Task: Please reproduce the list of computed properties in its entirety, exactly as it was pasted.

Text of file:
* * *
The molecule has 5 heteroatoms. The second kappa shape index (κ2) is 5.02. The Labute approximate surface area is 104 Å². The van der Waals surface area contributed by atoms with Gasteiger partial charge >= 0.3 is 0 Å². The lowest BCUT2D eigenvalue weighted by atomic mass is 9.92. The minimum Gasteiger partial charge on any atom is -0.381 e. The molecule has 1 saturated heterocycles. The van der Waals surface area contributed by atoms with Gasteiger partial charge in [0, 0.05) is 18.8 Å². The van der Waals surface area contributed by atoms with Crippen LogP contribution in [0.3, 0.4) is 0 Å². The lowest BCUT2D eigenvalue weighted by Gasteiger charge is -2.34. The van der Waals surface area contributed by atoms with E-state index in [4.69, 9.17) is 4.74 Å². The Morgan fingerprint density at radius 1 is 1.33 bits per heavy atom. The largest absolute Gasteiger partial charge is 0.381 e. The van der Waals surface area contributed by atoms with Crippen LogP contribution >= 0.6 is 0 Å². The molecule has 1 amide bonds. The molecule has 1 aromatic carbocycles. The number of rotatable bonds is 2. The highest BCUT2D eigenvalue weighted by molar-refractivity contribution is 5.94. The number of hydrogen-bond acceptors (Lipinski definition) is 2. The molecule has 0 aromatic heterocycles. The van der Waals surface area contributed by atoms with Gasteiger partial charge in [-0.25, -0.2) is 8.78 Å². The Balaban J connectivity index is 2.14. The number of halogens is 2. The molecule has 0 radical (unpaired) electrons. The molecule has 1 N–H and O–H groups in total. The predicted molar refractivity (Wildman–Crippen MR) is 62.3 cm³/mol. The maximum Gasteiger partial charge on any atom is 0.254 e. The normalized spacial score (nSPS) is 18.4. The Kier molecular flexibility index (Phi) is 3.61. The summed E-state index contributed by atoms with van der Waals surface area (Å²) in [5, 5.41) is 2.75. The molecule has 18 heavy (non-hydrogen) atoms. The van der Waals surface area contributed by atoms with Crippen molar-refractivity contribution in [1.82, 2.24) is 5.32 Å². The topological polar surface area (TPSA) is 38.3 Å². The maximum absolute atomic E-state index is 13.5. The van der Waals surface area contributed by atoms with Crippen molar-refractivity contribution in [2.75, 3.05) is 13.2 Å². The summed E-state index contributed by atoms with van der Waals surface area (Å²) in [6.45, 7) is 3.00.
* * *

The molecule has 5 heteroatoms. The second kappa shape index (κ2) is 5.02. The Labute approximate surface area is 104 Å². The van der Waals surface area contributed by atoms with Gasteiger partial charge >= 0.3 is 0 Å². The lowest BCUT2D eigenvalue weighted by atomic mass is 9.92. The minimum Gasteiger partial charge on any atom is -0.381 e. The molecule has 1 saturated heterocycles. The van der Waals surface area contributed by atoms with Gasteiger partial charge in [0, 0.05) is 18.8 Å². The van der Waals surface area contributed by atoms with Crippen LogP contribution in [0.3, 0.4) is 0 Å². The lowest BCUT2D eigenvalue weighted by Gasteiger charge is -2.34. The van der Waals surface area contributed by atoms with E-state index in [4.69, 9.17) is 4.74 Å². The Morgan fingerprint density at radius 1 is 1.33 bits per heavy atom. The largest absolute Gasteiger partial charge is 0.381 e. The van der Waals surface area contributed by atoms with Crippen LogP contribution >= 0.6 is 0 Å². The molecule has 1 amide bonds. The molecule has 1 aromatic carbocycles. The number of rotatable bonds is 2. The highest BCUT2D eigenvalue weighted by molar-refractivity contribution is 5.94. The number of hydrogen-bond acceptors (Lipinski definition) is 2. The molecule has 0 aromatic heterocycles. The van der Waals surface area contributed by atoms with Gasteiger partial charge in [-0.25, -0.2) is 8.78 Å². The Balaban J connectivity index is 2.14. The number of halogens is 2. The molecule has 0 radical (unpaired) electrons. The molecule has 1 N–H and O–H groups in total. The predicted molar refractivity (Wildman–Crippen MR) is 62.3 cm³/mol. The maximum Gasteiger partial charge on any atom is 0.254 e. The normalized spacial score (nSPS) is 18.4. The Kier molecular flexibility index (Phi) is 3.61. The summed E-state index contributed by atoms with van der Waals surface area (Å²) in [5, 5.41) is 2.75. The molecule has 18 heavy (non-hydrogen) atoms. The van der Waals surface area contributed by atoms with Crippen molar-refractivity contribution in [1.82, 2.24) is 5.32 Å². The topological polar surface area (TPSA) is 38.3 Å². The maximum absolute atomic E-state index is 13.5. The van der Waals surface area contributed by atoms with Crippen molar-refractivity contribution in [2.75, 3.05) is 13.2 Å². The summed E-state index contributed by atoms with van der Waals surface area (Å²) in [6.45, 7) is 3.00.